Although Martin MacNeil was released from federal prison Friday, investigators and family members believe that he spent a lifetime getting away with other crimes — including murder.
At 18, Danielle Allison had big dreams. She wanted to go to Pepperdine and get her law degree, become an attorney and make a difference. But before she committed to that route, which would have included at least seven years of schooling and tens of thousands of dollars of debt, her dad suggested she take a few law classes at her local community college to see if that was really the road she wanted to take.
After losing their 2-year-old granddaughter in an automobile accident last week, a Salt Lake City couple is working to ensure safety improvements are made at a dangerous intersection.
A recent report by the National Education Policy Center found that online schools are not performing as well on state tests as their traditional face-to-face counterparts.
Never did a blue collared shirt and khakis mean so much to me as when I met Brad Ericksen at Lincoln Elementary School in Layton, Utah, in the late spring.
REXBURG, Idaho — Betty Oldham has seen her fair share of changes at BYU-Idaho.
NEW YORK — J.D. Griffith walked off the subway and onto the bustling streets of midtown Manhattan. It was an April evening, cold and rainy, and he was a long way from home.
NEW YORK — Holly Hatfield hardly ever eats out. She can’t afford health insurance and hasn’t gone on vacation in five years.
For the first time in seven years the number of new students starting graduate school dropped last fall, according to a report released by the Council of Graduate Schools this week.
Many researchers agree that teaching experience matters, yet children today are more likely to encounter a teacher with far less experience than the teacher they most likely would have had 10 years ago, according to an article at
Many high-achieving students in elementary and middle school don’t stay high achievers over time, according to a new study released by the Thomas B. Fordham Institute on Tuesday.
PROVO — At the beginning of the school year, Lance Vandermark asked his second grade class what kind of handwriting they wanted to strive for this year.
REXBURG, Idaho — In Rexburg, you may be able to chew gum and walk at the same time, but you can’t text and walk across the street.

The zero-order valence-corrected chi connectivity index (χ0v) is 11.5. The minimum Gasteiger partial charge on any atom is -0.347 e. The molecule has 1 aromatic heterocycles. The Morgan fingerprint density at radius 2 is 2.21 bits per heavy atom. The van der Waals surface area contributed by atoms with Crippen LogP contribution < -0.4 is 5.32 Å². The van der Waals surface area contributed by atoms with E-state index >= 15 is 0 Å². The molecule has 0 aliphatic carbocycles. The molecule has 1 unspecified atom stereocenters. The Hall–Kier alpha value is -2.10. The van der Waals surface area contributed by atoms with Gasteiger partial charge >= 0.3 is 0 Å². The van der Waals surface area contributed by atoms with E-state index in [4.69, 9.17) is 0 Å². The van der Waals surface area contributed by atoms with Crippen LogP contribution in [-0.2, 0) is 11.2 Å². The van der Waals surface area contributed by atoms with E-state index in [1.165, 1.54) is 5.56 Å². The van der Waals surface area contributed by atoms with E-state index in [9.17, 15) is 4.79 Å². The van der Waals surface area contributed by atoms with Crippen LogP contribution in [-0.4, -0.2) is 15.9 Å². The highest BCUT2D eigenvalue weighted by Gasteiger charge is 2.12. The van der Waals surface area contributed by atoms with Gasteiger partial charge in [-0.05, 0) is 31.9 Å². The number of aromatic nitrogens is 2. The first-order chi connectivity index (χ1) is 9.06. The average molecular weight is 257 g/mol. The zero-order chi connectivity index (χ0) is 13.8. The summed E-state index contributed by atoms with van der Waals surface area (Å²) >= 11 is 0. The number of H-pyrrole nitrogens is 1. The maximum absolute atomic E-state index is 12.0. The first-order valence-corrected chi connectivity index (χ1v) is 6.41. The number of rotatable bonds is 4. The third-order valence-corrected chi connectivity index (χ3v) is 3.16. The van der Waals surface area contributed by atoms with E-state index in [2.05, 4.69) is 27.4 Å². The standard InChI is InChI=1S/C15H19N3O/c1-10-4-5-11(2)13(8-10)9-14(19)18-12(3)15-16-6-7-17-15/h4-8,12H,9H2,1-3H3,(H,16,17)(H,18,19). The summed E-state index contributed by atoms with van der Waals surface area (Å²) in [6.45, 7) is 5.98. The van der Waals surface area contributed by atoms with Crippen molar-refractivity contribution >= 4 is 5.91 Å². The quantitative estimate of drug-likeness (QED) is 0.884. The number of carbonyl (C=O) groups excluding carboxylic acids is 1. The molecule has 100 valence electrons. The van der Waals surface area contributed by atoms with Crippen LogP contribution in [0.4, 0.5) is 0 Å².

SALT LAKE CITY — Even in a mall in Utah, one of the most conservative states in the country, bodies scream for attention. On a late summer afternoon, a teenage “novelty” shop employee stands atop a ladder in super-short shorts, midriff showing, arranging merchandise. It’s not clear if she knows how very much of her is on display. But the teenage boys ogling her do.
SALT LAKE CITY — Walking down the halls of the K-8 school, you can hear students reciting in sync.
Over the last five years, more and more classrooms are becoming tech savvy. Students across the nation are getting iPads starting in kindergarten, many classrooms are equipped with laptops for every student and Smartboards (or electronic whiteboards) are also becoming a must-have.
LDS Church leaders had told every Ricks College president since the late 1950s that the little church school in Idaho would never become a university.
For decades, educators and policymakers have looked for ways to encourage more minorities to go into the teaching profession.
The American Civil Liberties Union sent letters out to several schools across the country a few months ago, cautioning them to remove filters blocking content geared toward the lesbian, gay, bisexual and transgender (LGBT) communities as part of the national “Don’t Filter Me” campaign.
Teacher quality is at the center of the major debates about American schools — how do you measure quality teaching in a classroom and why is America falling behind other countries in educating children?
There are many dieting books on shelves for adults — ones about healthy living, losing weight fast, the right way to diet. Come October, they will be joined by a dieting book aimed at children.